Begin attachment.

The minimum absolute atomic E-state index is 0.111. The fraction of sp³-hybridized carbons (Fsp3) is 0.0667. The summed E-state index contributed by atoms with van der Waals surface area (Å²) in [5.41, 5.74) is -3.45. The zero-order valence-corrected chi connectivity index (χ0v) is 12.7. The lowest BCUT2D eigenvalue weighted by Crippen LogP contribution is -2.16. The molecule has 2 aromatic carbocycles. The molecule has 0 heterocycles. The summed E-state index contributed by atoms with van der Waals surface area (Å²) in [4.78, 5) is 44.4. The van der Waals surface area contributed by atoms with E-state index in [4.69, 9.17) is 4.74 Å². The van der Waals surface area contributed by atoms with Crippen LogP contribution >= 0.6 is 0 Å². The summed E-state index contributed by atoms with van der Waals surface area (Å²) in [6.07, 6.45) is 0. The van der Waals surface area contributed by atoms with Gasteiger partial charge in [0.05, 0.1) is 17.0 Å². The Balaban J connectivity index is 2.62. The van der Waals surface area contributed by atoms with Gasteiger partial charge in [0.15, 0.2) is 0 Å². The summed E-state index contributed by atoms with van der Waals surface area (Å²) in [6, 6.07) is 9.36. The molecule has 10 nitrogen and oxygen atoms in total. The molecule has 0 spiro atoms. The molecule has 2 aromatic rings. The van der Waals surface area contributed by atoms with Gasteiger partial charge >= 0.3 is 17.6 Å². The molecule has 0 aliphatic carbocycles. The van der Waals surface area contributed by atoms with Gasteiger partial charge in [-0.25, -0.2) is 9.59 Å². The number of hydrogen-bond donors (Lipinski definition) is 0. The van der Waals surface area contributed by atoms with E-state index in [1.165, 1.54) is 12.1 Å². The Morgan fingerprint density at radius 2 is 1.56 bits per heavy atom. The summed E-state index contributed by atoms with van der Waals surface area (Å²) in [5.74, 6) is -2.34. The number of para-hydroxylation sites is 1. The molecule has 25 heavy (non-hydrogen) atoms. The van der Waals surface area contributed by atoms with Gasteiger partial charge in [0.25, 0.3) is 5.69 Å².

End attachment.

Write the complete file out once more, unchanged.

The minimum absolute atomic E-state index is 0.111. The fraction of sp³-hybridized carbons (Fsp3) is 0.0667. The summed E-state index contributed by atoms with van der Waals surface area (Å²) in [5.41, 5.74) is -3.45. The zero-order valence-corrected chi connectivity index (χ0v) is 12.7. The lowest BCUT2D eigenvalue weighted by Crippen LogP contribution is -2.16. The molecule has 2 aromatic carbocycles. The molecule has 0 heterocycles. The summed E-state index contributed by atoms with van der Waals surface area (Å²) in [4.78, 5) is 44.4. The van der Waals surface area contributed by atoms with E-state index in [4.69, 9.17) is 4.74 Å². The van der Waals surface area contributed by atoms with Crippen LogP contribution >= 0.6 is 0 Å². The summed E-state index contributed by atoms with van der Waals surface area (Å²) in [6.07, 6.45) is 0. The van der Waals surface area contributed by atoms with Gasteiger partial charge in [0.05, 0.1) is 17.0 Å². The Balaban J connectivity index is 2.62. The van der Waals surface area contributed by atoms with Gasteiger partial charge in [0.15, 0.2) is 0 Å². The summed E-state index contributed by atoms with van der Waals surface area (Å²) in [6, 6.07) is 9.36. The molecule has 10 nitrogen and oxygen atoms in total. The molecule has 0 spiro atoms. The molecule has 2 aromatic rings. The van der Waals surface area contributed by atoms with Gasteiger partial charge >= 0.3 is 17.6 Å². The molecule has 0 aliphatic carbocycles. The van der Waals surface area contributed by atoms with Gasteiger partial charge in [-0.25, -0.2) is 9.59 Å². The number of hydrogen-bond donors (Lipinski definition) is 0. The van der Waals surface area contributed by atoms with E-state index in [1.165, 1.54) is 12.1 Å². The Morgan fingerprint density at radius 2 is 1.56 bits per heavy atom. The summed E-state index contributed by atoms with van der Waals surface area (Å²) in [5.74, 6) is -2.34. The number of para-hydroxylation sites is 1. The molecule has 25 heavy (non-hydrogen) atoms. The van der Waals surface area contributed by atoms with Gasteiger partial charge in [0.25, 0.3) is 5.69 Å².